The Cask Ale Challenge
The Science Behind the Beer
BY ROB LIGHTNER
Every beer we drink causes millions of tiny deaths. Rarely do we give thanks to the yeast whose tireless efforts give us so much pleasure, but we can at least see them off in style if we choose. Downing a cask ale—unpasteurized, naturally carbonated and still containing living organisms—gives a yeast colony the Viking funeral it so richly deserves.It’s been hard to find cask ale over the past few generations, but it’s making a steady comeback. Dozens of local breweries and bars offer cask ales, though more often than not, drinkers need to do their homework and arrive at the right time on the right evening to ensure access to this specialty drink. A few, like Queen Anne’s Hilltop Ale House and Fremont’s Brouwer’s Cafe, offer cask ales continuously. It’s worth the effort for those of us who love beer with strong, unique personalities.
Whatever happened to cask ale (called “real ale” by some not-quite-militant beer-loving Brits) and its centuries-old methods? Progress! Three techniques pioneered in the late 19th century made beer production considerably easier to standardize, paving the way for modern mega-breweries with the capacity to ship identical products worldwide. First, pasteurization flash-heats the beer and kills all the yeast and other microorganisms, ensuring easier storage and shipment while stopping the fermentation process dead in its tracks. Then, filtration removes the dead yeast and all other sediment, but also strips out the natural carbonation that happens as part of the fermentation process. So, the modern process wraps up with force-carbonation, which powers up each batch of beer to standard levels of fizz and makes keg pours considerably more consistent.
All of that science ensured that a drinker enjoying a Schlitz or Watney’s Red Barrel in one bar was having the same experience as every other drinker in every other bar. Brewing, once a local industry by necessity, became standardized, and immensely profitable for those who could afford to operate on an equally immense scale. The profits had to come from somewhere, so thousands of small breweries which had thrived catering to small regions closed during the middle decades of the 20th century, unable to compete with such efficiencies of scale. Many beer drinkers felt that their experience had been compromised to benefit brewers and, to a lesser extent, bar owners.
The dim flickering of a renaissance in brewing began in the U.K. in 1971 with the foundation of the not-quite-militant Campaign for Real Ale, which lobbied hard for a return to more traditional brewing, storage and pouring methods. Eleven years later, Bert Grant was inspired by this liquid revolution to open Yakima Brewing and Malting Co., one of the first modern microbreweries in the United States, deep in the heart of hops country. Before long, microbrews had popped up all over the Pacific Northwest and nationwide. Many small breweries still rely on pasteurization and filtration for most of their beers—they need to make a living, too—but quite a few produce at least some cask ales during the year.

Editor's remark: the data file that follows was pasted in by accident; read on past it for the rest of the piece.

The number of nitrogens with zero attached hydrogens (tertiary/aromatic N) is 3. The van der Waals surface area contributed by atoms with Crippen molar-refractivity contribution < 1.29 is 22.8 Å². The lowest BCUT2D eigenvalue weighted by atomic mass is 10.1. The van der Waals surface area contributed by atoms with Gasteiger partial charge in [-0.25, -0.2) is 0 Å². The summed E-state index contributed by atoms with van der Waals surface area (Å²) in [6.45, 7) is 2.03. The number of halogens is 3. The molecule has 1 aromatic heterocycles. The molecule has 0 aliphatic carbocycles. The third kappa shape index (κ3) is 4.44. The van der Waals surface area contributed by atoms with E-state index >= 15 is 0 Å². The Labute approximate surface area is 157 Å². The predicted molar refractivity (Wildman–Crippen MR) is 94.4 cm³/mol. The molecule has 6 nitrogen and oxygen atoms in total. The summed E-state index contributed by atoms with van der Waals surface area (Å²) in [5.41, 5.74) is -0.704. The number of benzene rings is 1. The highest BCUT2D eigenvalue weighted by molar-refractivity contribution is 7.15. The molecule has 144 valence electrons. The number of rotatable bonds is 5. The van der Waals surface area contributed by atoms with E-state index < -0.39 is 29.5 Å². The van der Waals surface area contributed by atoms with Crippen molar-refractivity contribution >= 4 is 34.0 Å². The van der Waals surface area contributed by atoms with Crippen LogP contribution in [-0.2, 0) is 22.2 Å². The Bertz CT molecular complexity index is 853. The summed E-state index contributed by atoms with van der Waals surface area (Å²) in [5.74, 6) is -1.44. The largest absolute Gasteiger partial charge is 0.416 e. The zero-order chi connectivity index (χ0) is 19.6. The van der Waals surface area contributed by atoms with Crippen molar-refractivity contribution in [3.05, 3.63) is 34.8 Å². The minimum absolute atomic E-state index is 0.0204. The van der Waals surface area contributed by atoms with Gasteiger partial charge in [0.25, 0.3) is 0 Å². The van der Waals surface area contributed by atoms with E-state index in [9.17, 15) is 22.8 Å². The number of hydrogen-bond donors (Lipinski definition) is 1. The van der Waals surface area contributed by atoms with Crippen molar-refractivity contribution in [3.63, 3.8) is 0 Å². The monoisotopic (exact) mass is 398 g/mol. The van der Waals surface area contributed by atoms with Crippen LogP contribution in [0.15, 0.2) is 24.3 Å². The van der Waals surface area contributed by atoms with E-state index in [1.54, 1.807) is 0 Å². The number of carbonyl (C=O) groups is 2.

Matt McClung, the brewer-alchemist behind Seattle’s Schooner Exact Brewing, enjoys the challenge. “Brewing cask ale is a lot harder, and a lot more can go wrong. You have to watch the process much more closely, but the results are worth the effort.” We’re drinking ale down the road from Schooner Exact’s very new space in South Park, which should have a spacious tasting room open in early March. He lays out the cask ale brewing process at length, and it sounds intimidating to non-alchemists. He often brews two separate batches, force-carbonates and kegs some for non-cask storage and eventual consumption, and then combines and casks the rest for secondary fermentation. The multi-step process is time-consuming and demands constant attention. The yeast thrives, adding alcohol and carbonation to the brew naturally as it ages for at least a week.
The aging process can go on for much longer, though, and his eagerness to show off the results seems matched by his anxiety over what he’ll find in the cask. He says he’s aging a secret entry for this year’s Washington Cask Beer Festival. How secret? It doesn’t take him long to spill: He’s been aging something special since last March, when Schooner Exact partnered with Trade Route Brewing to create a batch of “Herbert’s Legendary Cask Festival Ale” (which is brewed each year in memory of Bert Grant). Matt reserved some of his batch to age in a bourbon barrel for entry this year, and as he searches his storage space for the right barrel (they moved in just a few weeks ago and the space is comically jumbled for the time being), he seems plainly worried that the ale might have aged poorly—or just not quite developed to his standards. His concerns turn out to be wildly misplaced—”Barrel-Aged Herbert’s ’09” is strong, smoky, friendly and extremely evocative of bourbon, like a rascally uncle whose visits are welcome and memorable. He’s relieved, thoughtful and rightfully proud. The yeast has been good to him.
Visit Schooner Exact online at www.schoonerexact.com or in person in Seattle at 3901 1st Avenue South.
Rob Lightner thanks the yeast for their hard work and sacrifice. His work can be found in Fantagraphics’ Beasts collections and on the Slog (slog.thestranger.com) as half of the Stranger Testing Department.